Let’s dive into the murky topic of impaired boating laws in Ontario. The law in this area changed with the introduction of Bill C46 in June of 2018. This law was updated to integrate cannabis legalization and to strengthen the existing rules surrounding impaired driving/boating. It is important to note that the criminal code does not distinguish between operating a boat or driving a car. Impaired driving laws are same as impaired boating laws. The new laws are strict and so they should be.
The criminal code begins by declaring the following; operating a boat is a privilege that comes with certain limits that are set in the interest of public safety. These limits include sobriety. Essential the law is saying that operating a boat or car is not a right but a privilege and is subject to rules. Here is the explanation of the rules.
Section 320.14: Operation while impaired states that everyone commits an offence who
- (a) operates a boat while the person’s ability to operate it is impaired to any degree by alcohol or a drug or by a combination of alcohol and a drug;
- (b) has, within two hours after ceasing to operate a boat, a blood alcohol concentration that is equal to or exceeds 80 mg of alcohol in 100 mL of blood. (there are some exemptions);
- (c) has, within two hours after ceasing to operate a boat a blood drug concentration that is equal to or exceeds the blood drug concentration for the drug that is prescribed by regulation. (there are some exemptions here); or
- (d) has, within two hours after ceasing to operate a boat, a blood alcohol concentration and a blood drug concentration that is equal to or exceeds the blood alcohol concentration and the blood drug concentration for the drug that are prescribed by regulation for instances where alcohol and that drug are combined. (there are some exemptions).
As you see, it is important to understand that being impaired by alcohol is the same as being impaired by drugs or a combination of both alcohol and drugs. A drug can be cannabis, prescription pills or any other drug for that matter. If someone is impaired, they are impaired!
So what happens if you are stopped and alcohol is suspected?
Lets start by talking about alcohol impairment only. So what happens if you get stopped by the police and you’ve been drinking alcohol while operating your boat. Here are two scenarios;
- If you are showing signs of impairment (a boat accident, poor boat handling, slurred speech, lack of coordination exc …. ) you may be arrested for impaired boating. Your boat will be towed away and you will be taken back to the Police station to provide a breath sample. If you fail the breath test, you may be charged with both impaired boating and having over 80 mg of alcohol in 100 ml of blood.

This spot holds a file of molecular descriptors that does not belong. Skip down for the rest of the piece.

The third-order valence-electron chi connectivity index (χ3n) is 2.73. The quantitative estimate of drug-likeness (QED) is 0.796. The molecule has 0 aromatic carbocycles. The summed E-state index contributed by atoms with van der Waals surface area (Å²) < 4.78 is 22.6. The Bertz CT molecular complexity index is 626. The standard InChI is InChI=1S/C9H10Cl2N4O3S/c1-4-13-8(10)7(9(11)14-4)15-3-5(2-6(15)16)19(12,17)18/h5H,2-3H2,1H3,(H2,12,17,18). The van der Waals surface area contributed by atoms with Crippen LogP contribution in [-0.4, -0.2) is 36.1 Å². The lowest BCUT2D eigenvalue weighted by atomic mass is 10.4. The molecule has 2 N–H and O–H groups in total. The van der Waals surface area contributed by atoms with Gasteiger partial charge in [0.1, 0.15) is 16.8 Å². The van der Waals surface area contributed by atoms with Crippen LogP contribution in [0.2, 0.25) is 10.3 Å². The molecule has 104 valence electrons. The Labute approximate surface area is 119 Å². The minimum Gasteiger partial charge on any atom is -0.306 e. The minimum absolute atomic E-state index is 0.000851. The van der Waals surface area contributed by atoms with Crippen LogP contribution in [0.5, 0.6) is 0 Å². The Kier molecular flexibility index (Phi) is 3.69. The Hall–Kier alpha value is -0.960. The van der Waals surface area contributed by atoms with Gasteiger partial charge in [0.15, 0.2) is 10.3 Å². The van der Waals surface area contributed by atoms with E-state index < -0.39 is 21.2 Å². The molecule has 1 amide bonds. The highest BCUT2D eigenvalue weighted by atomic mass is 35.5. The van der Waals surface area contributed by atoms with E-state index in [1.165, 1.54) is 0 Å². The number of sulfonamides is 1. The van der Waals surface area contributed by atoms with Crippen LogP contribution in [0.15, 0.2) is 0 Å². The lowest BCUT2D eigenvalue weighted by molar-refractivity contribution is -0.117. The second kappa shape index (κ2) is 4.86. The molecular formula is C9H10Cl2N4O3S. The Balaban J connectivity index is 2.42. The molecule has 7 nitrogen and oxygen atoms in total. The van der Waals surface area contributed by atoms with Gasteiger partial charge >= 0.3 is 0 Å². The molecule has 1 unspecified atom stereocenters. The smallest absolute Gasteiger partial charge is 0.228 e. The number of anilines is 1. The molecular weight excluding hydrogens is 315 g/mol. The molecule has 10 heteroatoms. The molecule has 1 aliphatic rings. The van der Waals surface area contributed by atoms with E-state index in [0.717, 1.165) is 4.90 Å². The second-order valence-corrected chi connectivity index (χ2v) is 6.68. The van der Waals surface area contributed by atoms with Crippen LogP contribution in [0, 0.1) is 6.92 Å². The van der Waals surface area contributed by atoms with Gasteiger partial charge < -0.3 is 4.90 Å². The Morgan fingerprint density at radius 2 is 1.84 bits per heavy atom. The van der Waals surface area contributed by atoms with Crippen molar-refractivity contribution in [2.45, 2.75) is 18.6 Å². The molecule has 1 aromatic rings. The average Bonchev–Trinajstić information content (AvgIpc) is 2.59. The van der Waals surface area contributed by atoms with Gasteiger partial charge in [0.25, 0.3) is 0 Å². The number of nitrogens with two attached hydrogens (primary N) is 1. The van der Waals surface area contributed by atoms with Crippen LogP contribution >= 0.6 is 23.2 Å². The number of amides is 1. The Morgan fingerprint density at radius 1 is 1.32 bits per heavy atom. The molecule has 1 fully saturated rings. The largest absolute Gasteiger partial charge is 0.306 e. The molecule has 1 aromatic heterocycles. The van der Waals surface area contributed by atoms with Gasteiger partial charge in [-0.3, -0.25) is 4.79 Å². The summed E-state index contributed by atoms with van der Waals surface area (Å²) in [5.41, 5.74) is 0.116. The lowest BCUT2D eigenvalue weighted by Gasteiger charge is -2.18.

- If on the other hand you are not showing signs of impairment but the Police smell alcohol on your breath, or suspect that you have consumed alcohol, you could be given a breath test on the spot. If you fail that test, you will be arrested and taken back to the station for another breath test. If you fail again, you will be charged with having over 80 mg of alcohol in 100 mil of blood.
Note: It is possible to be impaired but not have 80mg/100 ml of alcohol concentration. This could happen if you have a small body size and you are an occasional drinker. In a case like this you may have a small quantity of alcohol but yet show signs of impairment. Likewise, you can have over 80mg/100 ml of your blood but not show any signs of impairment. you will likely see this in the case of a person who is a longtime alcoholic. Either way, both of these scenarios will result in criminal charges.
So what happens if you are stopped and cannabis or another drug is suspected?
Lets now talk about being stopped and a drug is suspected. Police can demand you submit to either a standardized field sobriety test or to provide a sample into an approved drug screening device if they have reasonable suspicion that you have drugs in your body. Here are a couple of possible scenarios:
- if you FAIL the field sobriety test, the officer will demand that you undergo a drug recognition evaluation (this testing has been around for some time and well before cannabis legalization). If you preform poorly on this test you may be charged with impaired boating. If you preform well, you will likely be released with no charges. If a drug recognition expert isn’t available then the police can make a blood demand. They can take your blood, and test it for drugs.
- if on the other hand you preform WELL, and alcohol isn’t suspected, then you will very likely be on your way.
What is care and control?
Essentially, this means that you can be charged with impaired boating, even if you are not operating the boat. Here is an example of where you can see this.
You decided to turn the boats engine off and drift on an open lake. Even though you are not operating the boat. you have the ability and risk to set the boat in motion and as such, you could be charged with impaired operation.
Impaired boating causing bodily harm or death
Impaired driving penalties increase substantially if you injure or cause death to someone. Significant jail time can be expected if you are convicted.
Boats are large complex machines and do not mix well with alcohol or drugs. When you are impaired by either drugs, alcohol or a combination, your decision making skills and reaction times are affected and you become prone to making bad decisions. Your fine motor skills will be compromised as well, which will make it difficult for you to get yourself out of a bad situation if you should find yourself in one. While boating, it is best to stay clear from consuming alcohol or drugs.